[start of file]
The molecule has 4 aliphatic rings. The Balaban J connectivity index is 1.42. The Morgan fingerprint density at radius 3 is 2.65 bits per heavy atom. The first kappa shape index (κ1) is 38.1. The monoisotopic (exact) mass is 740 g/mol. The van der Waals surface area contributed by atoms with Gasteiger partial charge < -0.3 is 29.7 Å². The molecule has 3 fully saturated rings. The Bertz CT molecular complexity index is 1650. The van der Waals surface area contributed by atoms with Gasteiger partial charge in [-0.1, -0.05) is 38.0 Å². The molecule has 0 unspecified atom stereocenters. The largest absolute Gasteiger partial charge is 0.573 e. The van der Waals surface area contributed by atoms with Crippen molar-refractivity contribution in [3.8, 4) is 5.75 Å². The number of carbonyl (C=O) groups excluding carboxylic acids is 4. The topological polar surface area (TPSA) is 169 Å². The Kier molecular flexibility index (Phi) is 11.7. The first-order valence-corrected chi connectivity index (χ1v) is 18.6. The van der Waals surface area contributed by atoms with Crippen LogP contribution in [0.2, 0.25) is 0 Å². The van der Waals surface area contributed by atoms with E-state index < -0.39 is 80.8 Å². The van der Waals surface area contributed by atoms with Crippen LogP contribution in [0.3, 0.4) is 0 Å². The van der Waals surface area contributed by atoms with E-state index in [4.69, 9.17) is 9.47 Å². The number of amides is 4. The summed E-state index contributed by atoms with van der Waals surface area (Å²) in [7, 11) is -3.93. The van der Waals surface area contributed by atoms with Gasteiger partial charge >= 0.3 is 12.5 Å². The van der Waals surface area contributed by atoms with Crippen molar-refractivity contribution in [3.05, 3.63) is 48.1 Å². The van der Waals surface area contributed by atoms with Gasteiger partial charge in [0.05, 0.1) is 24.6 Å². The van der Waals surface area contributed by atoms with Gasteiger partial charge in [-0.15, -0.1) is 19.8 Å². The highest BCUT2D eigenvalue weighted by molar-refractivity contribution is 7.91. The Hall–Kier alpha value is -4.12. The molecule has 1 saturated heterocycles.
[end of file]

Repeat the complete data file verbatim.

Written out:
The molecule has 4 aliphatic rings. The Balaban J connectivity index is 1.42. The Morgan fingerprint density at radius 3 is 2.65 bits per heavy atom. The first kappa shape index (κ1) is 38.1. The monoisotopic (exact) mass is 740 g/mol. The van der Waals surface area contributed by atoms with Gasteiger partial charge < -0.3 is 29.7 Å². The molecule has 3 fully saturated rings. The Bertz CT molecular complexity index is 1650. The van der Waals surface area contributed by atoms with Gasteiger partial charge in [-0.1, -0.05) is 38.0 Å². The molecule has 0 unspecified atom stereocenters. The largest absolute Gasteiger partial charge is 0.573 e. The van der Waals surface area contributed by atoms with Crippen molar-refractivity contribution in [3.8, 4) is 5.75 Å². The number of carbonyl (C=O) groups excluding carboxylic acids is 4. The topological polar surface area (TPSA) is 169 Å². The Kier molecular flexibility index (Phi) is 11.7. The first-order valence-corrected chi connectivity index (χ1v) is 18.6. The van der Waals surface area contributed by atoms with Crippen LogP contribution in [0.2, 0.25) is 0 Å². The van der Waals surface area contributed by atoms with E-state index < -0.39 is 80.8 Å². The van der Waals surface area contributed by atoms with Crippen LogP contribution in [0.3, 0.4) is 0 Å². The van der Waals surface area contributed by atoms with E-state index in [4.69, 9.17) is 9.47 Å². The number of amides is 4. The summed E-state index contributed by atoms with van der Waals surface area (Å²) in [7, 11) is -3.93. The van der Waals surface area contributed by atoms with Gasteiger partial charge >= 0.3 is 12.5 Å². The van der Waals surface area contributed by atoms with Crippen molar-refractivity contribution in [3.05, 3.63) is 48.1 Å². The van der Waals surface area contributed by atoms with Gasteiger partial charge in [0.05, 0.1) is 24.6 Å². The van der Waals surface area contributed by atoms with Gasteiger partial charge in [-0.15, -0.1) is 19.8 Å². The highest BCUT2D eigenvalue weighted by molar-refractivity contribution is 7.91. The Hall–Kier alpha value is -4.12. The molecule has 1 saturated heterocycles.